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  • Will BP Go Bust? [View article]
    "A clause buried deep in the U.S. Clean Water Act may expose BP and others to civil fines that aren't limited to any finite cap -- unlike a $75 million limit on compensation for economic damages. The Act allows the government to seek civil penalties in court for every drop of oil that spills into U.S. navigable waters, including the area of BP's leaking well.

    As a result, the U.S. government could seek to fine BP or others up to $4,300 for every barrel leaked into the U.S. Gulf, according to legal experts and official documents.

    So far, analysts and experts calculating potential oil spill liabilities have mostly concentrated on the cost of the clean-up and compensation for economic damages to affected parties. Some have also discussed criminal liabilities.

    But the potential for civil fines has received scant attention -- and they could add up very quickly, depending on how aggressive the U.S. government is in pursuing them."
    Jun 3, 2010. 03:58 PM | 2 Likes Like |Link to Comment
  • Following the Smart Money Into General Electric [View article]
    Note:

    GE is "mischaracterized" as being chiefly a financial company, because the use of leverage distorts comparrison with GE's other business units. At its peak, GE Capital generated about 50% of GE's profits--a level that is not likely to be matched in the foreseeable future. GE Capital currently contributes about a third of parent sales and 10% of profits although those numbers should change dramatically as GECC loan losses recede.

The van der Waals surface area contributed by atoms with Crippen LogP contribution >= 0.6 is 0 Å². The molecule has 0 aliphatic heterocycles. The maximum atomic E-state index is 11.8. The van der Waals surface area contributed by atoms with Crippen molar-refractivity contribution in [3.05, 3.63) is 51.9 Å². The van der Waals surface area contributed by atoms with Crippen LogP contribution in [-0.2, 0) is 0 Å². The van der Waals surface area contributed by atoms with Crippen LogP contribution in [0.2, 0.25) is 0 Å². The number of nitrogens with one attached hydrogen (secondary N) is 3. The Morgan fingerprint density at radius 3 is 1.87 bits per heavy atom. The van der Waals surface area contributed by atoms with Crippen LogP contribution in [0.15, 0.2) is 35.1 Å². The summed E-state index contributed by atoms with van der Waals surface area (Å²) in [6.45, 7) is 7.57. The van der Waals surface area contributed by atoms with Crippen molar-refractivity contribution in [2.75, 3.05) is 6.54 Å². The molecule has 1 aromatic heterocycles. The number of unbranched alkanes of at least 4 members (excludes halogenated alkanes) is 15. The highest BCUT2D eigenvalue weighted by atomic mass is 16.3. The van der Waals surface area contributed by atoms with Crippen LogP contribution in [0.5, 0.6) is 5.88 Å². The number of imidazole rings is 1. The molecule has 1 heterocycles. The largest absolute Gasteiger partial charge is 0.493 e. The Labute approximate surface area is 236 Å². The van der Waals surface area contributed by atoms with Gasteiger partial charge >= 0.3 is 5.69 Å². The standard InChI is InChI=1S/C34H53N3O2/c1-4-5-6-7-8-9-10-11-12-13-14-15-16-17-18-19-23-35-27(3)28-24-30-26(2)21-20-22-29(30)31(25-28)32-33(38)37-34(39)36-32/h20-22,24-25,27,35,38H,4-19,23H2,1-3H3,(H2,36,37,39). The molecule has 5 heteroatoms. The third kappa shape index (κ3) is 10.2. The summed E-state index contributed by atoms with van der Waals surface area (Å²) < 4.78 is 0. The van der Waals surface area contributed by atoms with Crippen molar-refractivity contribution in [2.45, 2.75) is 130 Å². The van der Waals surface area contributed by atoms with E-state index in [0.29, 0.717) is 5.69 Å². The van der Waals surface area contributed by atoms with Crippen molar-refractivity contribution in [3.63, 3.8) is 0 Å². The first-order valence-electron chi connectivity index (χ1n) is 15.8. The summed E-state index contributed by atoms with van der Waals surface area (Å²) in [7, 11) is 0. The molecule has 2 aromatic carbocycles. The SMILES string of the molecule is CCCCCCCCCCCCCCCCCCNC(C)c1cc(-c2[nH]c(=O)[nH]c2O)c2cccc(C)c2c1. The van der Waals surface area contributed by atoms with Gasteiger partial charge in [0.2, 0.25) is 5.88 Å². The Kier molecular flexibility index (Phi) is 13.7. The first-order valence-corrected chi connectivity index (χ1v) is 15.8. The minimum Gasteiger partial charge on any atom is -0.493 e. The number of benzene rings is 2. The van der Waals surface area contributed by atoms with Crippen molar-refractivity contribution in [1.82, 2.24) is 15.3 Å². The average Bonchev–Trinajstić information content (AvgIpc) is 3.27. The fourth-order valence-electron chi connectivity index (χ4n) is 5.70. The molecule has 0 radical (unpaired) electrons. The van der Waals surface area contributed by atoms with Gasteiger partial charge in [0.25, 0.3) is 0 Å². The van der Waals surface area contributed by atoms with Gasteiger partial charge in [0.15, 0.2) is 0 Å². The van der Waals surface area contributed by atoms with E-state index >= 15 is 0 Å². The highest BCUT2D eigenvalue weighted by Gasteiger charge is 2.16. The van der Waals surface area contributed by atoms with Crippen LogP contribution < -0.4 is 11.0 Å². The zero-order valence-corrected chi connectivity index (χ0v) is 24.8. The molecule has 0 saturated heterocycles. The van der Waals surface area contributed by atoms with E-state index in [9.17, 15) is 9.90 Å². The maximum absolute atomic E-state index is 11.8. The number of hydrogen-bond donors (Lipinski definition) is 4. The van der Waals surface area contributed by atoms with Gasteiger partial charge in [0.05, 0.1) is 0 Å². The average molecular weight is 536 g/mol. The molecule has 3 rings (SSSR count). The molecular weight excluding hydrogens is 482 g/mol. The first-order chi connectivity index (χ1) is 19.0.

May 31, 2010. 10:46 PM | 2 Likes Like |Link to Comment
  • Following the Smart Money Into General Electric [View article]
    Having watched GE advance to the high nineteens and then retreat to the mid-sixteens, my finger itches to pull the trigger, but I can't bring myself to do it for a couple reasons. First, GE is in so many businesses and operating in so many countries, it is hard if not impossible for the individual investor to understand this multi-tentacled conglomerate. Second, GE Capital, like most other complex financial companies is overwhelmingly opaque and difficult to analyze.

    The title of this article says it all. If you follow "the smart money," you might do well. I listen to what the smart money says, but I've learned that smart money isn't always right and how they feel about a particular investment today doesn't necessarily mirror what they will think or do tomorrow. Betting on GE has to be a bet on the wider economy. To add to that I'm not convinced that "the smart money" is diving into financials, but disagree when someone calls GE a financial stock. It's a conglomerate with a very large financial arm. For now, I'll stick to equities that are more easily understood.
    May 31, 2010. 08:28 PM | 4 Likes Like |Link to Comment
  • Cramer's Stop Trading! Hot Town, Summer in the Citi (5/27/10) [View article]
    Meredith Whitney is predicting a double dip in the housing market, and states that “a vast majority of last year’s profits for the banks were government-induced. The government is putting a life guard on duty so that people will play in the pool.” Whitney has also suggested that there could be another dip in the consumer credit market.